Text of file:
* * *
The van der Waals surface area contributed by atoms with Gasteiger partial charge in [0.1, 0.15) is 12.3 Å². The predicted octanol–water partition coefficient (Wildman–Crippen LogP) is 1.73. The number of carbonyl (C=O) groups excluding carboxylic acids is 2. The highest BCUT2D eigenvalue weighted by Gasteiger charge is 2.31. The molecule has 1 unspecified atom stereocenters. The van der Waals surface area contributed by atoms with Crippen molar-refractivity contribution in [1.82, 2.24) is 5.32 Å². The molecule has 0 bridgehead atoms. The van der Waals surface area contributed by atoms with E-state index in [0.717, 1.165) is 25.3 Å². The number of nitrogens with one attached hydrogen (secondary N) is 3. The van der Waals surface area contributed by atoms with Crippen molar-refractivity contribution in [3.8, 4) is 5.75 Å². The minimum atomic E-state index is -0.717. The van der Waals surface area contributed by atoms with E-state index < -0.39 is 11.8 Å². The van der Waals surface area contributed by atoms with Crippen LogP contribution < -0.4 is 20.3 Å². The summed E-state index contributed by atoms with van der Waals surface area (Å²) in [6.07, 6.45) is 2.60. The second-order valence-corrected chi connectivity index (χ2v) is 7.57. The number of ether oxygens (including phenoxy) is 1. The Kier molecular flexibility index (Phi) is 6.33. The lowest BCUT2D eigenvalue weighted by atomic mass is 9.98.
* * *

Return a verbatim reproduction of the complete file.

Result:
The van der Waals surface area contributed by atoms with Gasteiger partial charge in [0.1, 0.15) is 12.3 Å². The predicted octanol–water partition coefficient (Wildman–Crippen LogP) is 1.73. The number of carbonyl (C=O) groups excluding carboxylic acids is 2. The highest BCUT2D eigenvalue weighted by Gasteiger charge is 2.31. The molecule has 1 unspecified atom stereocenters. The van der Waals surface area contributed by atoms with Crippen molar-refractivity contribution in [1.82, 2.24) is 5.32 Å². The molecule has 0 bridgehead atoms. The van der Waals surface area contributed by atoms with E-state index in [0.717, 1.165) is 25.3 Å². The number of nitrogens with one attached hydrogen (secondary N) is 3. The van der Waals surface area contributed by atoms with Crippen molar-refractivity contribution in [3.8, 4) is 5.75 Å². The minimum atomic E-state index is -0.717. The van der Waals surface area contributed by atoms with E-state index < -0.39 is 11.8 Å². The van der Waals surface area contributed by atoms with Crippen LogP contribution < -0.4 is 20.3 Å². The summed E-state index contributed by atoms with van der Waals surface area (Å²) in [6.07, 6.45) is 2.60. The second-order valence-corrected chi connectivity index (χ2v) is 7.57. The number of ether oxygens (including phenoxy) is 1. The Kier molecular flexibility index (Phi) is 6.33. The lowest BCUT2D eigenvalue weighted by atomic mass is 9.98.